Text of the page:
Susan Kricorian, United States
I am an artist, art educator and mother. My Armenian grandmother, Mariam Kodjababian Kricorian, was a loving, funny woman who shared many stories, songs and recipes with my family. My grandmother and her younger brother, Sarkis, who lived in Mersin (a city in northern Turkey) with their mother, father, and twin baby sisters, were the only members of their family to survive the Genocide. First my family settled in Syria, then they found relatives in Cyprus. Levon Kricorian, my grandfather, saw my grandmother in Cyprus, married her in Cairo, Egypt, and brought her to Watertown, Massachusetts.
Ruth Doke (née Kouyoumdjian), United States
My grandmother Sara Vosqueritchian was born in Sivas, Armenia. She was about five years old when the tragic events started to unravel. She told us about Maria Jacobsen, who took care of her in the Bird's Nest orphanage in Lebanon, where my grandmother eventually became the headmistress.
Sarkis Assadourian, Canada
For me my Armenian heritage means understanding humanity and protecting the abused and neglected minorities. That is what I am most proud of.
I left Aleppo for Chicago in 1967 to study art. I immigrated to Canada in 1972. In 1993-2004 I was elected and reelected as the first member of the Canadian Parliament of the Armenian origin. In 2005 I was appointed as Canadian Citizenship Court Judge Council. Currently I am a member of Ontario Deputy Judges Council.
My parents and grandparents escaped during the Genocide. They arrived in Aleppo, Syria, where they lived with their friends and neighbors in a community. I would like to extend my gratitude to the government of Syria because they have accepted us with open arms.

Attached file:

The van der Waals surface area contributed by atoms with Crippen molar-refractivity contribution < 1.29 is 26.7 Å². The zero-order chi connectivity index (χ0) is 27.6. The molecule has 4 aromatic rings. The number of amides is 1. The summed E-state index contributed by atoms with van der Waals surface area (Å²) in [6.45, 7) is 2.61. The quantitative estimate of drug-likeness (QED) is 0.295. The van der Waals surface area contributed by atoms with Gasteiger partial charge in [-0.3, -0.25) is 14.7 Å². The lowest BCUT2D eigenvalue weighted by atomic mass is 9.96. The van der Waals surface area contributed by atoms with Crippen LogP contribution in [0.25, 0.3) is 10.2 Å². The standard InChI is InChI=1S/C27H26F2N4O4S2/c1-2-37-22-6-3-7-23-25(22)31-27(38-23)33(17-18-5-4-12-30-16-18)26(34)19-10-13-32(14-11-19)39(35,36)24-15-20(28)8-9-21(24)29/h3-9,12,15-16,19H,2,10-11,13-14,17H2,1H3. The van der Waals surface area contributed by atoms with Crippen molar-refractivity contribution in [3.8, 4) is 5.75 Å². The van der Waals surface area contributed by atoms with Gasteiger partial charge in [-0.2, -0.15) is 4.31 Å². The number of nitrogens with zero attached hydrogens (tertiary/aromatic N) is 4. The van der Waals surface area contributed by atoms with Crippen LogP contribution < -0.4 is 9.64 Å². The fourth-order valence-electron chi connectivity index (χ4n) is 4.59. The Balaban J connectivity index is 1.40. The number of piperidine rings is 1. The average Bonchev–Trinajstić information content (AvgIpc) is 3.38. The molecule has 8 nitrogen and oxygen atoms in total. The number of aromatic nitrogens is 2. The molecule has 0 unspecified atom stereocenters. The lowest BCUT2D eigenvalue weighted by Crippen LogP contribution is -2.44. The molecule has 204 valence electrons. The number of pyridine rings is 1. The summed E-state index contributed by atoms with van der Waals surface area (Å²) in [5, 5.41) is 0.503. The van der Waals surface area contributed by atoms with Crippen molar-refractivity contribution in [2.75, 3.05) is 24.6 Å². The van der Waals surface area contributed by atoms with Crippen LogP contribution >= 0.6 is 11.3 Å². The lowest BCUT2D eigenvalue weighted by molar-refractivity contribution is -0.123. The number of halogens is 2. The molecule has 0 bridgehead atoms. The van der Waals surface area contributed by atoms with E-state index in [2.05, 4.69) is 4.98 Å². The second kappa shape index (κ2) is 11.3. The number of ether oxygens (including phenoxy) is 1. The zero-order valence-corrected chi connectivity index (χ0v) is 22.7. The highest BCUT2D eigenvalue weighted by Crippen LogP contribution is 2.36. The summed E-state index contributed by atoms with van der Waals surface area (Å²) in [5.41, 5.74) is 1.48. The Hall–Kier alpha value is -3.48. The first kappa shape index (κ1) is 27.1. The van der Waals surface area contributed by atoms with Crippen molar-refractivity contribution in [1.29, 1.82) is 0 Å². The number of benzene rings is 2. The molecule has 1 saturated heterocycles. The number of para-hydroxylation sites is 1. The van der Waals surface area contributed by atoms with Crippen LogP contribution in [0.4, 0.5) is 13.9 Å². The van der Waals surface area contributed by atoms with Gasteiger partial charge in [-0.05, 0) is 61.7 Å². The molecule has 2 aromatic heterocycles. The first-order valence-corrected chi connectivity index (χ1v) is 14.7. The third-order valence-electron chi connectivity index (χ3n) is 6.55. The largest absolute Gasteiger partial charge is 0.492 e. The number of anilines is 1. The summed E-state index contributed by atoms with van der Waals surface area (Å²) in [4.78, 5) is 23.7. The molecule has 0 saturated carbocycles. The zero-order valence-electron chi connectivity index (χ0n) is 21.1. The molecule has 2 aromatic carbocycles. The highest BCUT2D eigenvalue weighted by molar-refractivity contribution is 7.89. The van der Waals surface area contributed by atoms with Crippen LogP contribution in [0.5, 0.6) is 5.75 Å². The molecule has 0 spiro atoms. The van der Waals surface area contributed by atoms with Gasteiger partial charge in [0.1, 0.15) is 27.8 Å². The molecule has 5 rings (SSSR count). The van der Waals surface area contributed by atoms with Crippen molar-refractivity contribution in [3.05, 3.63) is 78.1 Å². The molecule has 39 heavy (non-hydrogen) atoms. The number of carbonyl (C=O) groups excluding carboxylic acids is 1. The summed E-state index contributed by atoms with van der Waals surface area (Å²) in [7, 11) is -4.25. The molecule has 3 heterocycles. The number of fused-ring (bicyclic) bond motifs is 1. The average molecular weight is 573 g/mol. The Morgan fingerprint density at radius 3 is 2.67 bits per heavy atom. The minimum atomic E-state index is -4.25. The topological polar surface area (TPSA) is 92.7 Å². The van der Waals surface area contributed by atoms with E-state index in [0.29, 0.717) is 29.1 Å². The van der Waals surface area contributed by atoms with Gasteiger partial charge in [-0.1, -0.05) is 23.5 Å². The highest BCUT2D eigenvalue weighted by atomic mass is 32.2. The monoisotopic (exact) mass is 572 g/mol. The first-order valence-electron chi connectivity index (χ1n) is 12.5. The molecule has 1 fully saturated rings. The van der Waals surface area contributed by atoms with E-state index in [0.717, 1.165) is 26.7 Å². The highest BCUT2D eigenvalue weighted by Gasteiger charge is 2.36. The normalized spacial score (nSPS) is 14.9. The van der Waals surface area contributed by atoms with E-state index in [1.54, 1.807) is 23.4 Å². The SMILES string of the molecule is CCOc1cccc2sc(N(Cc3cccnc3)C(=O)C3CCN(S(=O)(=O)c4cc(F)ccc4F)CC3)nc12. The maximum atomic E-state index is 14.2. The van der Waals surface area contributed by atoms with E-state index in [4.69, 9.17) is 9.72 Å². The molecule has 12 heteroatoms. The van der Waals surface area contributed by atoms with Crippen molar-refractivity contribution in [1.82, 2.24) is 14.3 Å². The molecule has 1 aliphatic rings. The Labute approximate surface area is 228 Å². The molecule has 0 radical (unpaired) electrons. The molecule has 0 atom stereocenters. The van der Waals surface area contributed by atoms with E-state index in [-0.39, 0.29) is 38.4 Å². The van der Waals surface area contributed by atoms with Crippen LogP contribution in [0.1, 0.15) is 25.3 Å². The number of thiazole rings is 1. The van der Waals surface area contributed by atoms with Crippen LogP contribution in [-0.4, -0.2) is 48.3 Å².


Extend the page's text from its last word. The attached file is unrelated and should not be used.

Sandra Johnson, United States
My Grandmother and her sister came to the United States around 1909 to supposedly go to school. That did not happen, they were kept as servants. When they left Turkey, the tortures and murders had already begun. Their family was large and scattered all over the world. They became servants of the people who were supposed to help them. After a few years, they escaped that inhumane situation with the help of some good people.
My Armenian heritage is a part of what makes me who I am. I am half Armenian but fully dedicated to carrying on the language, traditions and culture of the Armenian people. I am demanding recognition of the Genocide and honoring my ancestors. My biggest achievement is my son. I have shared all of his ancestry with him and he is a good man.
If I could extend my gratitude to the people who helped save my ancestors, I would first thank them and then ask them to tell me their story and why they chose to help two young girls.
Helene Pilibosian, United States
My Armenian heritage has determined what I became — a writer and journalist working with Armenian Genocide as well as other topics.
All my relatives of that generation were deeply affected by the Genocide and had to escape on their own, although some did get help from the Near East Foundation. Once out of danger, my mother settled in France with her sister, and my father moved to the United States, where his father lived.
I have done all I can by writing for the Armenian Mirror-Spectator, by creating a special issue for the 50th anniversary of the Genocide, and by including my parents' stories in some of my books published by Ohan Press, which I own.